• In the light of the way a lot of IP is handled today, "Everything is IP" sounds like a dystopian nightmare.

    • Re: (Score:3, Interesting)

      by smoker2 (750216)
      And there will be no intellectual property problems. It will come down to the fact that the only thing that producers produce is energy. If you want their design, you purchase their energy to construct the device. Even if you can reproduce the design, it won't matter. The money is made in the energy you paid for. Every time.
    • by Ihmhi (1206036)

      Couldn't someone hack the factory to build a gun that shoots you when you open up the door to take out whatever you were building?

    • Who wouldn't download a car?

  • it was even a bit smaller than a Corbin Sparrow.

  • Finally... (Score:5, Funny)

    by Anonymous Coward on Monday December 22, 2008 @03:50PM (#26204889)

    THE car for the man with an incredibly long penis.

  • Self constructing machines and buildings? The unions will never allow it.
    • As long as the union workers still got paid, they wouldn't care.

    • Re: (Score:3, Insightful)

      by VJ42 (860241) *
      When the industrial revolution started the workers [wikipedia.org] "would never allow it" then, either. Small groups of people, however organised will never stop truly revolutionary technologies, what ever century they're living in.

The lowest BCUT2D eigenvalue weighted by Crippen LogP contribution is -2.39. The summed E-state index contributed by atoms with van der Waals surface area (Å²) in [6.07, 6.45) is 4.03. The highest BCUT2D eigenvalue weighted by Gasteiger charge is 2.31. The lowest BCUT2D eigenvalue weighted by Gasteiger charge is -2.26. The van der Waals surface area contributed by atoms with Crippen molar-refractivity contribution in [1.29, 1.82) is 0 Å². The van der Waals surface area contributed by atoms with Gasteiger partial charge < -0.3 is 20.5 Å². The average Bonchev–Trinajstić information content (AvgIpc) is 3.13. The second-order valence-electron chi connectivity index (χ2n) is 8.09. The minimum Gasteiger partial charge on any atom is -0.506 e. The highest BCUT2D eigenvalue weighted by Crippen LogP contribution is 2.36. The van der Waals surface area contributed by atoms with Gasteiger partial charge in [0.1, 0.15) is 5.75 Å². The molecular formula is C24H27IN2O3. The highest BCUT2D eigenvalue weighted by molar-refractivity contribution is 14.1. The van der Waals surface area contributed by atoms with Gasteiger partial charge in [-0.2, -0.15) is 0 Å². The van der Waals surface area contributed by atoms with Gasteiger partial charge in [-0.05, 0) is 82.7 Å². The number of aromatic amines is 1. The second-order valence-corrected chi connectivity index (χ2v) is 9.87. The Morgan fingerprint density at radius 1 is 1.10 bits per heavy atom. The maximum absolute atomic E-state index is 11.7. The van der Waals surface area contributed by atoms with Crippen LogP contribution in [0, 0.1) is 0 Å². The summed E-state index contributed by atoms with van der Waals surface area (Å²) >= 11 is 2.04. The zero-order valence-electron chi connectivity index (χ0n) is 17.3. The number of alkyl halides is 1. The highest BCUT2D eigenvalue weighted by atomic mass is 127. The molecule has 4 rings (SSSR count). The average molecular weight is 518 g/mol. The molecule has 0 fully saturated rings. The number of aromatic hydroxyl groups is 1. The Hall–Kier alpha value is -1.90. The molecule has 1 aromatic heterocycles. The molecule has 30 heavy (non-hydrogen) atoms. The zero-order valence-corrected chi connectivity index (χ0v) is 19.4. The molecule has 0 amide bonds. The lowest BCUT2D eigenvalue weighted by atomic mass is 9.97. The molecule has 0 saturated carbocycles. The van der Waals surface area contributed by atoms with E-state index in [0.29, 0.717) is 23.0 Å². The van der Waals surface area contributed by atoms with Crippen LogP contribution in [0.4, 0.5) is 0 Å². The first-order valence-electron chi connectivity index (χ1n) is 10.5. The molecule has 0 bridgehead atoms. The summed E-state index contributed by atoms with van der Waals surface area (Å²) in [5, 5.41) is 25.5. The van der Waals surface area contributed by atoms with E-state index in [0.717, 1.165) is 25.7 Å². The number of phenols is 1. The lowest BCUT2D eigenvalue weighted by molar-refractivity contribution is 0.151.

• by mcgrew (92797) *

      It won't be the unions that complain, it will be the IP "owners" who will complain that they own everything you make, because their plans are copyrighted.

      Meanwhile nothing but land will have any REAL worth, as nothing will be in the least bit scarce.

      • Let'em complain. Our nanites will be building objects based on open source patterns.

        • Re: (Score:3, Insightful)

          by DragonWriter (970822)

          Our nanites will be building objects based on open source patterns.

          Unfortunately, under the Nanosafety Act, only nanites whose manufacturers have had them cleared through very rigorous (or, at least, expensive) mandatory certifications will be legal for use, and the manufacturers of those will lease them under terms that prohibit use to manufacture anything not licensed from the nanite manufacturer. These provisions, of course, will be to insure the safety and quality of the produced goods, the effect of ou

  • Very cool (Score:5, Insightful)

    by dexmachina (1341273) on Monday December 22, 2008 @03:52PM (#26204909)